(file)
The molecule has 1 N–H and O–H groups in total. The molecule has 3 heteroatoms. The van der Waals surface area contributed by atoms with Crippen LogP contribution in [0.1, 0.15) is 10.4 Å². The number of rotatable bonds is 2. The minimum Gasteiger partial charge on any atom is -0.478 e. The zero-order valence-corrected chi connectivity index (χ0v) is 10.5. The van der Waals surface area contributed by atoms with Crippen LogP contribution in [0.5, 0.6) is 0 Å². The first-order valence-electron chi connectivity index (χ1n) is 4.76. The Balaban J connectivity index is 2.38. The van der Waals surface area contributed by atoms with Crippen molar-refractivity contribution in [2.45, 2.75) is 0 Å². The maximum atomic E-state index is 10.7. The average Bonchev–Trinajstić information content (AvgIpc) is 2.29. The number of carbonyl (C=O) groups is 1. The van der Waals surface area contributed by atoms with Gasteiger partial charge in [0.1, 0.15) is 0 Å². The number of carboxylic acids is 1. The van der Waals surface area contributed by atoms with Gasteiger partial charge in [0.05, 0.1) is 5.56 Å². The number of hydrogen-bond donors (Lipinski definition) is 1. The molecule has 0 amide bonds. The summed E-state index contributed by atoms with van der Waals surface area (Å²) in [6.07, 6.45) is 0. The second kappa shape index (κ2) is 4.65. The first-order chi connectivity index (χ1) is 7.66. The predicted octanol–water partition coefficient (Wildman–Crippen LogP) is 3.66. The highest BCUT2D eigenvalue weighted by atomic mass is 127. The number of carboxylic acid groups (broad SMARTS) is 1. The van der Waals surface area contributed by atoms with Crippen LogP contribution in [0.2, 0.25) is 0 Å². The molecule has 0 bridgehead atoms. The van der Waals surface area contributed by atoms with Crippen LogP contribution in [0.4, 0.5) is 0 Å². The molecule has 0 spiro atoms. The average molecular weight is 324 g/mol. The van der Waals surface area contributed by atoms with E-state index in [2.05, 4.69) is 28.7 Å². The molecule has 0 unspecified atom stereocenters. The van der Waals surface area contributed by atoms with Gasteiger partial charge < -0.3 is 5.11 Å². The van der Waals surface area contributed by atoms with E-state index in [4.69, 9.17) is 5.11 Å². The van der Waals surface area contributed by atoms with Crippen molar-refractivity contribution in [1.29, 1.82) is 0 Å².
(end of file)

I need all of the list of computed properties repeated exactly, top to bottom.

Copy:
The molecule has 1 N–H and O–H groups in total. The molecule has 3 heteroatoms. The van der Waals surface area contributed by atoms with Crippen LogP contribution in [0.1, 0.15) is 10.4 Å². The number of rotatable bonds is 2. The minimum Gasteiger partial charge on any atom is -0.478 e. The zero-order valence-corrected chi connectivity index (χ0v) is 10.5. The van der Waals surface area contributed by atoms with Crippen LogP contribution in [0.5, 0.6) is 0 Å². The first-order valence-electron chi connectivity index (χ1n) is 4.76. The Balaban J connectivity index is 2.38. The van der Waals surface area contributed by atoms with Crippen molar-refractivity contribution in [2.45, 2.75) is 0 Å². The maximum atomic E-state index is 10.7. The average Bonchev–Trinajstić information content (AvgIpc) is 2.29. The number of carbonyl (C=O) groups is 1. The van der Waals surface area contributed by atoms with Gasteiger partial charge in [0.1, 0.15) is 0 Å². The number of carboxylic acids is 1. The van der Waals surface area contributed by atoms with Gasteiger partial charge in [0.05, 0.1) is 5.56 Å². The number of hydrogen-bond donors (Lipinski definition) is 1. The molecule has 0 amide bonds. The summed E-state index contributed by atoms with van der Waals surface area (Å²) in [6.07, 6.45) is 0. The second kappa shape index (κ2) is 4.65. The first-order chi connectivity index (χ1) is 7.66. The predicted octanol–water partition coefficient (Wildman–Crippen LogP) is 3.66. The highest BCUT2D eigenvalue weighted by atomic mass is 127. The number of carboxylic acid groups (broad SMARTS) is 1. The van der Waals surface area contributed by atoms with Crippen LogP contribution in [0.2, 0.25) is 0 Å². The molecule has 0 bridgehead atoms. The van der Waals surface area contributed by atoms with Crippen LogP contribution in [0.4, 0.5) is 0 Å². The molecule has 0 spiro atoms. The average molecular weight is 324 g/mol. The van der Waals surface area contributed by atoms with E-state index in [2.05, 4.69) is 28.7 Å². The molecule has 0 unspecified atom stereocenters. The van der Waals surface area contributed by atoms with Gasteiger partial charge < -0.3 is 5.11 Å². The van der Waals surface area contributed by atoms with E-state index in [4.69, 9.17) is 5.11 Å². The van der Waals surface area contributed by atoms with Crippen molar-refractivity contribution in [1.29, 1.82) is 0 Å².